The defection of two key figures of the Sam Mitr faction, Suriya Juangroongruangkit and Somsak Thepsutin, from the Palang Pracharath Party (PPRP) to the Pheu Thai Party has dealt a blow to the ruling party.
While switching alliances is nothing new in Thai politics and not a big surprise considering the track record of the Sam Mitr camp they represent, one cannot help but think Gen Prawit Wongsuwon must have felt betrayed.
PPRP immediately turned to damage control, announcing the recruitment of former finance minister Thirachai Phuvanatnaranubala and energy activist ML Kornkasiwat Kasemsri, hoping the news will attract young voters.
When asked about the two men's departure, Gen Prawit curtly responded: "If they want to go, they can just go as they wish."
Mr Suriya and Mr Somsak's defection to Pheu Thai is basically a return to their old home, as the duo used to be members of the defunct Thai Rak Thai Party, the predecessor of the Palang Prachachon and Pheu Thai.
But their decision to join Pheu Thai might not be a boon to the party because they do not enjoy popular support in their home provinces.
The Sam Mitr faction thrives because of its ability to mobilise MPs for bargaining.
A good example was the mobilisation of 31 PPRP MPs by Mr Suriya and Mr Somsak to demand the ouster of Sontirat Sonthijirawong, the party's secretary-general, in 2019.
Defending his decision to quit PPRP, Mr Suriya blamed the coalition government led by Prime Minister Prayut Chan-o-cha, for allowing the PPRP take full control of all the economic ministries.
Otherwise, he said, the party would have been able to deliver its policies to the satisfaction of the people.
Mr Suriya can say whatever he wants now. But a wise man won't take his words seriously.
The truth is that he was not happy with his position as Industry Minister, as what he really wanted instead is the energy portfolio which was given to Supattanapong Punmeechaow by the prime minister.
Joining Pheu Thai might not be a winning move for Sam Mitr. As a matter of fact, Pheu Thai does not need Mr Suriya and Mr Somsak as much as those men need the party because of its potential to win by a large margin the upcoming election.
As veteran politicians, both appear to have sensed the political winds are changing like white ants sense the arrival of a storm. They decided to jump ship for their own survival.
Mr Somsak was more candid about his departure from the party, saying he preferred to stay in the government than with the opposition. He made it plain that he was not comfortable sitting on the opposition bench.
"Since I have become a legislator, I have always been with coalition parties," he told the media last week.
That is a fact of life for almost every politician because they will not be starved if they are in the government.
After eight years out of power, Pheu Thai MPs can testify to the bitter experience of playing the role of the opposition.
Pheu Thai announced its candidates for all 400 constituencies across the nation at a meeting held on Friday at Thammasat University's Rangsit campus. But it has yet to name its party-list candidates, which needs to be finalised by You-Know-Who. Will the Suriya-and-Somsak duo make it to the first 20?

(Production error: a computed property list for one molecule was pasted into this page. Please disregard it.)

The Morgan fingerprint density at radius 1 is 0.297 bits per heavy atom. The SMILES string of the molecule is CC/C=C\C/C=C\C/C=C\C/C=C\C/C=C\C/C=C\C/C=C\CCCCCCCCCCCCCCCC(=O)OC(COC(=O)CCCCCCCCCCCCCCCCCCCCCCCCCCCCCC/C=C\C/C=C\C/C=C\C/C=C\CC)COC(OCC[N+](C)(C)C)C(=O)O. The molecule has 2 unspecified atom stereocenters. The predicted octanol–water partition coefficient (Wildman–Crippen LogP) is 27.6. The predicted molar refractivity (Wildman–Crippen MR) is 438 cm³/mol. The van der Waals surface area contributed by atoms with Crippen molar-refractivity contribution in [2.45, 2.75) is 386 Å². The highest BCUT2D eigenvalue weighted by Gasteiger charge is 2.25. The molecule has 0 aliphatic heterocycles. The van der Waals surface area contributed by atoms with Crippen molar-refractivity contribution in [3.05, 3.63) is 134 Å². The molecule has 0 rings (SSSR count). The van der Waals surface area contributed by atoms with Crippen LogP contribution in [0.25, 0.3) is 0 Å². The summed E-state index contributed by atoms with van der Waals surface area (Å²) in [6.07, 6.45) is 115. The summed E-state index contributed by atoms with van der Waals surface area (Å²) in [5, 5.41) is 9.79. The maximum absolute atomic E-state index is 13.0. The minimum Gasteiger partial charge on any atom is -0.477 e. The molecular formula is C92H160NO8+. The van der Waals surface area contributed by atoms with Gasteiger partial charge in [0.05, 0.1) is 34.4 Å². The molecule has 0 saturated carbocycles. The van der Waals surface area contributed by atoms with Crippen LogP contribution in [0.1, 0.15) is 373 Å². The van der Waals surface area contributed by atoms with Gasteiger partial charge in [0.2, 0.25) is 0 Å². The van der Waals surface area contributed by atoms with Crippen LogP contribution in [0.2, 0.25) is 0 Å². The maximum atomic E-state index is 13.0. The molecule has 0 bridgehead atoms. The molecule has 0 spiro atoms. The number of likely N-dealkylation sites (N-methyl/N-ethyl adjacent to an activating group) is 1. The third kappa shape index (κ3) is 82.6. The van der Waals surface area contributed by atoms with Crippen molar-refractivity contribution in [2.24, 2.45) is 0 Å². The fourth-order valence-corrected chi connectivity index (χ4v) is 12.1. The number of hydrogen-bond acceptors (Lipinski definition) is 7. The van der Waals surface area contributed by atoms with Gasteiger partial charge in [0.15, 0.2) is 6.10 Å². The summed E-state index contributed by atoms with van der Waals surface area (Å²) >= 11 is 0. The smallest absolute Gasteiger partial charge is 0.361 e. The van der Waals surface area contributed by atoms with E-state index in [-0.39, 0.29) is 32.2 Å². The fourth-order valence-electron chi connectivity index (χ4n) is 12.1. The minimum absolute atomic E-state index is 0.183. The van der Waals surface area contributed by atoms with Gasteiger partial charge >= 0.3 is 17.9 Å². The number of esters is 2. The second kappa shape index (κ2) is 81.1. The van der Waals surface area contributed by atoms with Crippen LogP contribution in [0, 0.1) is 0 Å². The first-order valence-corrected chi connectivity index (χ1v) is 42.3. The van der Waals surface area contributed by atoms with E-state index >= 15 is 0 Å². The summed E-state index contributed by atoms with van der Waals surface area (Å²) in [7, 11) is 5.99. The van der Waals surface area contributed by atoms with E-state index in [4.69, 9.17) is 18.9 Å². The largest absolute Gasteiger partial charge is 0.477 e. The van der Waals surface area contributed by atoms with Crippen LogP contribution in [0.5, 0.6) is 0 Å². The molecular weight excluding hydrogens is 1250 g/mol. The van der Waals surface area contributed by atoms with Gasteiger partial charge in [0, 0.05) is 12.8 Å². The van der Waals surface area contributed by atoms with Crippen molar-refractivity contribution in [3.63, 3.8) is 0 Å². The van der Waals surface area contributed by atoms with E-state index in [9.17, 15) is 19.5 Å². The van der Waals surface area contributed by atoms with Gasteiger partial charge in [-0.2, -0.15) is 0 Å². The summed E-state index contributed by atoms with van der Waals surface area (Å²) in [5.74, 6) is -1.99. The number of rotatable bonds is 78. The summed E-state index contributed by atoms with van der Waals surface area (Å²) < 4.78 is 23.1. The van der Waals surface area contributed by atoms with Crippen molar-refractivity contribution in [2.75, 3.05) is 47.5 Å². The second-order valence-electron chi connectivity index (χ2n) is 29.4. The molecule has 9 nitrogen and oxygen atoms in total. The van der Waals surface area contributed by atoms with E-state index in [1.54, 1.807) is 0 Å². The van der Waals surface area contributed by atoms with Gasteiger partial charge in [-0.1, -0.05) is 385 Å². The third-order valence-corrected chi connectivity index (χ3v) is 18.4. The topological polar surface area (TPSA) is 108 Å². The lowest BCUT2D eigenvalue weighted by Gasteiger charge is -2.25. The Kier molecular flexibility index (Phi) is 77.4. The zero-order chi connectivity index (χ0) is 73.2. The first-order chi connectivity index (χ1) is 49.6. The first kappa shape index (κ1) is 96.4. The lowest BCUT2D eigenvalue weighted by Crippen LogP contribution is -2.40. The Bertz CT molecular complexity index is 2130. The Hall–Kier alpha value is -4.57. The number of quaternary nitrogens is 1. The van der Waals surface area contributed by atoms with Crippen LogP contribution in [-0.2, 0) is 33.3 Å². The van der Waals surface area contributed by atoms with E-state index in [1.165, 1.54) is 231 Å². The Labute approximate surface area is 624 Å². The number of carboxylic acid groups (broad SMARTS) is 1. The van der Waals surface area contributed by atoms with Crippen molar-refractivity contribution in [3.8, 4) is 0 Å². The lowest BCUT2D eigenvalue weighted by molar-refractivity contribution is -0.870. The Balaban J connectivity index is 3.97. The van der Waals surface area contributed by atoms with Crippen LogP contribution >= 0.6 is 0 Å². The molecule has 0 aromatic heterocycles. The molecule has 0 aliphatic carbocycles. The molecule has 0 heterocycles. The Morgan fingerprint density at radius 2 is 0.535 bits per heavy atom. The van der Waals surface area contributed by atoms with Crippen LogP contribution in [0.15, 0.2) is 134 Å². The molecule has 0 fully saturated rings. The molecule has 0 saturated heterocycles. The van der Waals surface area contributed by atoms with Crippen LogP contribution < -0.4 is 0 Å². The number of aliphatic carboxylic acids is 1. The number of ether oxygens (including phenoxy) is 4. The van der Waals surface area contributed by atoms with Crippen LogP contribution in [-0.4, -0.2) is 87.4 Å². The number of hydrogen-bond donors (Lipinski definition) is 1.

Internal bleeding has sapped the strength of several major parties, including Pheu Thai, the Democrats and PPRP.
Following the split of the three brothers-in-arms, with Gen Prayut and Gen Anupong Paochinda on one side and Gen Prawit on the other, several MPs have quit the party to join the United Thai Nation Party (UTN) led by Pirapan Salirathavibhaga, which is wooing Gen Prayut to be the party's PM candidate in the next election.
Others, including Mr Suriya and Mr Somsak, have sought greener pastures in Pheu Thai.
In recent weeks, Gen Prawit has released several letters on social media, offering himself as a "middle chain" to mediate the decades-old political divide in Thailand.
The message in the letters was interpreted as an "olive branch" from the PPRP, that it is ready to bury the hatchet and work together with Pheu Thai in a coalition government.
But getting the two parties working together is easier said than done as Gen Prawit aspires to be the prime minister at least once in his lifetime, after playing second fiddle to Gen Prayut for almost eight years.
Meanwhile, Pheu Thai also wants someone from its ranks for the key post.
It has yet to name its three candidates for the prime minister's job.
Gen Prawit's message can also be viewed as an admission that the party may not win as many House seats as Pheu Thai, hence the offer to mediate the conflict and work together.
Gen Prayut, meanwhile, yearns for another comeback as prime minister even though he is limited to two terms by the constitution.
Will he succeed, or will it be the other wannabe PMs, like Gen Prawit, Pheu Thai Family chief Paetongtarn Shinawatra, or her chief adviser, real estate tycoon Srettha Thavisin?
As for Mr Somsak and Mr Suriya, will their political acrobatics guarantee themselves a list-MP berth with Pheu Thai, as both must hope?
The stakes in the upcoming election are high. More unexpected reports and events are sure to unfold.
Veera Prateepchaikul is former editor, Bangkok Post.